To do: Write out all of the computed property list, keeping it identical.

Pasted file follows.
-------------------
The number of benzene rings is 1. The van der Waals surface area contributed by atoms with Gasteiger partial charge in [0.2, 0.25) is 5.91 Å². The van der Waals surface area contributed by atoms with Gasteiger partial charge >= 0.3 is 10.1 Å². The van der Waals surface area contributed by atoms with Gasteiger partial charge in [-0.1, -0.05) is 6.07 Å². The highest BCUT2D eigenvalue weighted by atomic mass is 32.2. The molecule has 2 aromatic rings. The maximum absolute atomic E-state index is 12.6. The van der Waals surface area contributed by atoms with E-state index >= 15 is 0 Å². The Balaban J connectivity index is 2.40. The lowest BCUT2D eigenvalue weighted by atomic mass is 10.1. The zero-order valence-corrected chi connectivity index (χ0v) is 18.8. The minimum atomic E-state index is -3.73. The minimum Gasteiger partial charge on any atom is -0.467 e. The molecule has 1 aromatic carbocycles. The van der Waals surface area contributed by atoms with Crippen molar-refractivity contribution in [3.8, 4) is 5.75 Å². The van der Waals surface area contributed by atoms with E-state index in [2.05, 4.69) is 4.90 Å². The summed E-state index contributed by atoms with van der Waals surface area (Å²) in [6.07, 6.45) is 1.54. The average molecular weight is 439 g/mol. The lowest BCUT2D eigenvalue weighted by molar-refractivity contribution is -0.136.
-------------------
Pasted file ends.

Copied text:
The number of benzene rings is 1. The van der Waals surface area contributed by atoms with Gasteiger partial charge in [0.2, 0.25) is 5.91 Å². The van der Waals surface area contributed by atoms with Gasteiger partial charge >= 0.3 is 10.1 Å². The van der Waals surface area contributed by atoms with Gasteiger partial charge in [-0.1, -0.05) is 6.07 Å². The highest BCUT2D eigenvalue weighted by atomic mass is 32.2. The molecule has 2 aromatic rings. The maximum absolute atomic E-state index is 12.6. The van der Waals surface area contributed by atoms with E-state index >= 15 is 0 Å². The Balaban J connectivity index is 2.40. The lowest BCUT2D eigenvalue weighted by atomic mass is 10.1. The zero-order valence-corrected chi connectivity index (χ0v) is 18.8. The minimum atomic E-state index is -3.73. The minimum Gasteiger partial charge on any atom is -0.467 e. The molecule has 1 aromatic carbocycles. The van der Waals surface area contributed by atoms with Crippen molar-refractivity contribution in [3.8, 4) is 5.75 Å². The van der Waals surface area contributed by atoms with E-state index in [2.05, 4.69) is 4.90 Å². The summed E-state index contributed by atoms with van der Waals surface area (Å²) in [6.07, 6.45) is 1.54. The average molecular weight is 439 g/mol. The lowest BCUT2D eigenvalue weighted by molar-refractivity contribution is -0.136.